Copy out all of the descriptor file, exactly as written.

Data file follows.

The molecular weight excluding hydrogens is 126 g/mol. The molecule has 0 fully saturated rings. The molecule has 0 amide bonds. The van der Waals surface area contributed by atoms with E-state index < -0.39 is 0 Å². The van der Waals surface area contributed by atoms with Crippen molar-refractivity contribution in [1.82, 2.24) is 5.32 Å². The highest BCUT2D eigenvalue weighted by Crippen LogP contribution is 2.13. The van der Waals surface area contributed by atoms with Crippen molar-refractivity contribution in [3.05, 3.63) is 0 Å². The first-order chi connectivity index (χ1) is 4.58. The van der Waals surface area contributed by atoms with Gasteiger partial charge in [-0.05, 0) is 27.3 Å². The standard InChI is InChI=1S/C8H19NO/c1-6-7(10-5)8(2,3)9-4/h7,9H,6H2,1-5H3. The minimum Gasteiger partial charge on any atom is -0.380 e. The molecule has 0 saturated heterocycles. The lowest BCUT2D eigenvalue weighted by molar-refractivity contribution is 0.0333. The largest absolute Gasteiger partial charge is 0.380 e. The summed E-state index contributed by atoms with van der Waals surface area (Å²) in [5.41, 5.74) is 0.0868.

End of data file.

The molecular weight excluding hydrogens is 126 g/mol. The molecule has 0 fully saturated rings. The molecule has 0 amide bonds. The van der Waals surface area contributed by atoms with E-state index < -0.39 is 0 Å². The van der Waals surface area contributed by atoms with Crippen molar-refractivity contribution in [1.82, 2.24) is 5.32 Å². The highest BCUT2D eigenvalue weighted by Crippen LogP contribution is 2.13. The van der Waals surface area contributed by atoms with Crippen molar-refractivity contribution in [3.05, 3.63) is 0 Å². The first-order chi connectivity index (χ1) is 4.58. The van der Waals surface area contributed by atoms with Gasteiger partial charge in [-0.05, 0) is 27.3 Å². The standard InChI is InChI=1S/C8H19NO/c1-6-7(10-5)8(2,3)9-4/h7,9H,6H2,1-5H3. The minimum Gasteiger partial charge on any atom is -0.380 e. The molecule has 0 saturated heterocycles. The lowest BCUT2D eigenvalue weighted by molar-refractivity contribution is 0.0333. The largest absolute Gasteiger partial charge is 0.380 e. The summed E-state index contributed by atoms with van der Waals surface area (Å²) in [5.41, 5.74) is 0.0868.